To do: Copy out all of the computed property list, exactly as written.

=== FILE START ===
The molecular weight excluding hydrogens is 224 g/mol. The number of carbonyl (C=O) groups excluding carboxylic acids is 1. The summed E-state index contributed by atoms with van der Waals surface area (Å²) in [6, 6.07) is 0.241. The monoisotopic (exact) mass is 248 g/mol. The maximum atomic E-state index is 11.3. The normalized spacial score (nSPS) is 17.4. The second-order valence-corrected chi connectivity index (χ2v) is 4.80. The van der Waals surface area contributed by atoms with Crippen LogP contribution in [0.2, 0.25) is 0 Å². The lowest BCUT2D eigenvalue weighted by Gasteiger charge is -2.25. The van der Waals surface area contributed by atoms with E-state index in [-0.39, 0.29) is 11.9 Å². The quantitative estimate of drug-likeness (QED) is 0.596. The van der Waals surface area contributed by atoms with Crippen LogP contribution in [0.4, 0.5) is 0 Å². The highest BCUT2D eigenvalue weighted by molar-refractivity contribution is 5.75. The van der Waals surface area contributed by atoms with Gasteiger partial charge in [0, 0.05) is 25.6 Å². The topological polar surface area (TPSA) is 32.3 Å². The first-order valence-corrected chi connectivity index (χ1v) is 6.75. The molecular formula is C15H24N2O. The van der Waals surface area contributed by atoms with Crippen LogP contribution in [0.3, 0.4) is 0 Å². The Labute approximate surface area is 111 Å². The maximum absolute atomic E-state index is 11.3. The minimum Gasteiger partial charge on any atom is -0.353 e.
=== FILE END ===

The molecular weight excluding hydrogens is 224 g/mol. The number of carbonyl (C=O) groups excluding carboxylic acids is 1. The summed E-state index contributed by atoms with van der Waals surface area (Å²) in [6, 6.07) is 0.241. The monoisotopic (exact) mass is 248 g/mol. The maximum atomic E-state index is 11.3. The normalized spacial score (nSPS) is 17.4. The second-order valence-corrected chi connectivity index (χ2v) is 4.80. The van der Waals surface area contributed by atoms with Crippen LogP contribution in [0.2, 0.25) is 0 Å². The lowest BCUT2D eigenvalue weighted by Gasteiger charge is -2.25. The van der Waals surface area contributed by atoms with E-state index in [-0.39, 0.29) is 11.9 Å². The quantitative estimate of drug-likeness (QED) is 0.596. The van der Waals surface area contributed by atoms with Crippen LogP contribution in [0.4, 0.5) is 0 Å². The highest BCUT2D eigenvalue weighted by molar-refractivity contribution is 5.75. The van der Waals surface area contributed by atoms with Gasteiger partial charge in [0, 0.05) is 25.6 Å². The topological polar surface area (TPSA) is 32.3 Å². The first-order valence-corrected chi connectivity index (χ1v) is 6.75. The molecular formula is C15H24N2O. The van der Waals surface area contributed by atoms with Crippen LogP contribution in [0.3, 0.4) is 0 Å². The Labute approximate surface area is 111 Å². The maximum absolute atomic E-state index is 11.3. The minimum Gasteiger partial charge on any atom is -0.353 e.